Why Do Healthy Non-Smokers Get Lung Cancer?

The latest research on why "anyone with lungs is at risk," and what's being done about it

For Emily Bennett Taylor, it started with a nagging cough. Her doctor first diagnosed her with bronchitis. And later, asthma.

But after months of treatment, her cough persisted and she began to feel pain in her lungs. An x-ray finally revealed that Taylor, at 28 years old, had a large and rapidly-growing tumor in her right lung.

She had adenocarcinoma, a form of non-small cell lung cancer, the most common type of lung cancer found in young, non-smoking women. By the time it was diagnosed, it had advanced to Stage IV, meaning the disease had spread beyond her lung.

“I was very confused. I almost could not believe that someone my age, who was healthy and went hiking and played volleyball, could get lung cancer,” Taylor says.

Ingrid Nunez was also diagnosed with Stage IV adenocarcinoma. She was 19 years old. “At first we thought it was Hodgkin’s Lymphoma [a form of blood cancer] because at least that’s a little more common in people my age,” she said.

The average age of someone diagnosed with lung cancer is about 70. Only 2 to 3 percent of the 228,190 people diagnosed with lung cancer in 2013 are younger than 40.

Nunez says the only sign that something was wrong was a small bump on her left collarbone. “It had never bothered me and I felt fine,” she says. “I thought it was nothing.”

No one was prepared for the biopsy result, which showed that the bump was actually a symptom of lung cancer that had spread to her abdomen, liver, lung, and pelvis.

“I was like, ‘Wait what, but I’ve never smoked,’” said Nunez. “It’s just so random.”

Though lung cancer diagnoses in the young are rare and data on that age group is limited, “it seems to be emerging as its own sub-type of lung cancer—one for which new powerful treatments are needed to make it a livable disease,” said Dr. Geoff Oxnard, a lung cancer specialist at Dana-Farber Cancer Institute in Boston.

In 2013, 159,480 men and women in the U.S. will die from the disease–more than those who die from breast, colon, and prostate cancer combined.

Though smoking is, by far, the greatest risk factor in developing lung cancer, an estimated 10 to 15 percent of lung cancer patients in the U.S. have never smoked. Most of these patients are women and, like Taylor and Nunez, are diagnosed at a younger age than the typical lung cancer patient.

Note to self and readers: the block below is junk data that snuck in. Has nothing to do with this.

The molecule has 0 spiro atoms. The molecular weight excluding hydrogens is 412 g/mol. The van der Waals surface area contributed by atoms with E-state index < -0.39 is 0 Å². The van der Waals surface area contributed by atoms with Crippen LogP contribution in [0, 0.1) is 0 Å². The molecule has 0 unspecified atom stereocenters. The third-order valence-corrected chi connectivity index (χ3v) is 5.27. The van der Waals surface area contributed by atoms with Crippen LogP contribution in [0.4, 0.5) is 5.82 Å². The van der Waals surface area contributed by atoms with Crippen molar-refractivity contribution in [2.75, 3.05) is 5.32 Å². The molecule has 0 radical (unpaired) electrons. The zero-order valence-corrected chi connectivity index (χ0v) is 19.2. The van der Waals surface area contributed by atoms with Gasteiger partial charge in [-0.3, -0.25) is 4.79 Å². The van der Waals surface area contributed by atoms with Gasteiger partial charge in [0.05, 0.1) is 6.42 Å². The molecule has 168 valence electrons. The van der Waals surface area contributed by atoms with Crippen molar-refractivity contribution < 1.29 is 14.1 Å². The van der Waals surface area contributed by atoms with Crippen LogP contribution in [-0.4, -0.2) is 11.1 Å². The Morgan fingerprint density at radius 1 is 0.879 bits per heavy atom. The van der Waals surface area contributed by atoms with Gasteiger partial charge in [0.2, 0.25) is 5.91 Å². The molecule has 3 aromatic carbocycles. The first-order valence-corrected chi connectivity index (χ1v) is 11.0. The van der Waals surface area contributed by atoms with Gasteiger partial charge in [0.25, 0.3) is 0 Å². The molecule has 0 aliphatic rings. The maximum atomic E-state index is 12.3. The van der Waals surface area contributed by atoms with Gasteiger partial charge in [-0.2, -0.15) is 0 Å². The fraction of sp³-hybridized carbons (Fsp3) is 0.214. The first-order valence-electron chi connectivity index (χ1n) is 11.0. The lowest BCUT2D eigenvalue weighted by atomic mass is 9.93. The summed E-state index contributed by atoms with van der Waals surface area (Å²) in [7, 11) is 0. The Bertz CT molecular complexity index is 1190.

“Young lung cancer patients we see are also more likely to be Stage IV at diagnosis. By the time their disease is discovered they are already pretty sick,” Oxnard said.

Seventy-five percent of patients with lung cancer have advanced disease and a five-year survival rate of only 5 percent.

“In older patients, the disease is often diagnosed incidentally through a scan or x-ray performed for some other reason,” Oxnard explains. “But in the young, who are otherwise healthy and not as integrated into the medical system, symptoms, if there are any, are often ignored or mistaken for something else.”

Traditionally, lung cancer has been classified into two major types: small cell and non-small cell. Today, however, lung cancer is understood to be comprised of several distinct sub-types, each characterized by mutated genes and abnormal proteins that can increasingly be kept in check by targeted therapies. 

A targeted therapy is a treatment specifically designed for a specific mutation or other abnormality. In addition to being more effective than traditional chemotherapy drugs and radiation therapy at slowing a cancer’s growth and spread, targeted therapies often have fewer side effects and minimize damage to normal, healthy cells.

For example, young people and non-smokers with lung cancer commonly have mutations in a gene called EGFR. Patients who test positive for that mutation respond better to the targeted therapy Tarceva than standard chemotherapy. Young people and non-smokers with lung cancer also frequently have mutations in the ALK and ROS1 genes, which respond well to a new targeted drug called Xalkori.

Oxnard says than half of all young lung cancer patients have a mutation in their tumors for which a drug exists to block the mutation's actions. This was not the case for either Taylor or Nunez, both of whom were successfully treated—for now—with a standard course of chemotherapy to stay the disease.

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Aimee Swartz is a freelance writer based in Washington, D.C. Her work has appeared in The Washington Post and The Scientist.

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